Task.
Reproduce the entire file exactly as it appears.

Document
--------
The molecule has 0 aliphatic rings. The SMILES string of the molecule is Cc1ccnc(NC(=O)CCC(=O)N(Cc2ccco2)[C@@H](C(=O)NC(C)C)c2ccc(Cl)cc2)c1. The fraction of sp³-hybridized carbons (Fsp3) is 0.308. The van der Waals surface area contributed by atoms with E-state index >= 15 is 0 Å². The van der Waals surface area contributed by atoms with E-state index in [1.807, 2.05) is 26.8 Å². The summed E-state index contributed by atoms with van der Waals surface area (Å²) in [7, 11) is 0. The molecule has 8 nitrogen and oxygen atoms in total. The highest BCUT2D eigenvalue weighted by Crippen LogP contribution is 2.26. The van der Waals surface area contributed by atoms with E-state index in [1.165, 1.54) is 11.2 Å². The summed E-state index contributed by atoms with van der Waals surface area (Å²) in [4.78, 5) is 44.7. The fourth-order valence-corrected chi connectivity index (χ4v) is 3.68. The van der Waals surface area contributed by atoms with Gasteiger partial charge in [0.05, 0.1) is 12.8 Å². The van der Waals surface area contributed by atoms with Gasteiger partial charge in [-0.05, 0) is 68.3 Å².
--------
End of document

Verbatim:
The molecule has 0 aliphatic rings. The SMILES string of the molecule is Cc1ccnc(NC(=O)CCC(=O)N(Cc2ccco2)[C@@H](C(=O)NC(C)C)c2ccc(Cl)cc2)c1. The fraction of sp³-hybridized carbons (Fsp3) is 0.308. The van der Waals surface area contributed by atoms with E-state index >= 15 is 0 Å². The van der Waals surface area contributed by atoms with E-state index in [1.807, 2.05) is 26.8 Å². The summed E-state index contributed by atoms with van der Waals surface area (Å²) in [7, 11) is 0. The molecule has 8 nitrogen and oxygen atoms in total. The highest BCUT2D eigenvalue weighted by Crippen LogP contribution is 2.26. The van der Waals surface area contributed by atoms with E-state index in [1.165, 1.54) is 11.2 Å². The summed E-state index contributed by atoms with van der Waals surface area (Å²) in [4.78, 5) is 44.7. The fourth-order valence-corrected chi connectivity index (χ4v) is 3.68. The van der Waals surface area contributed by atoms with Gasteiger partial charge in [0.05, 0.1) is 12.8 Å². The van der Waals surface area contributed by atoms with Gasteiger partial charge in [-0.05, 0) is 68.3 Å².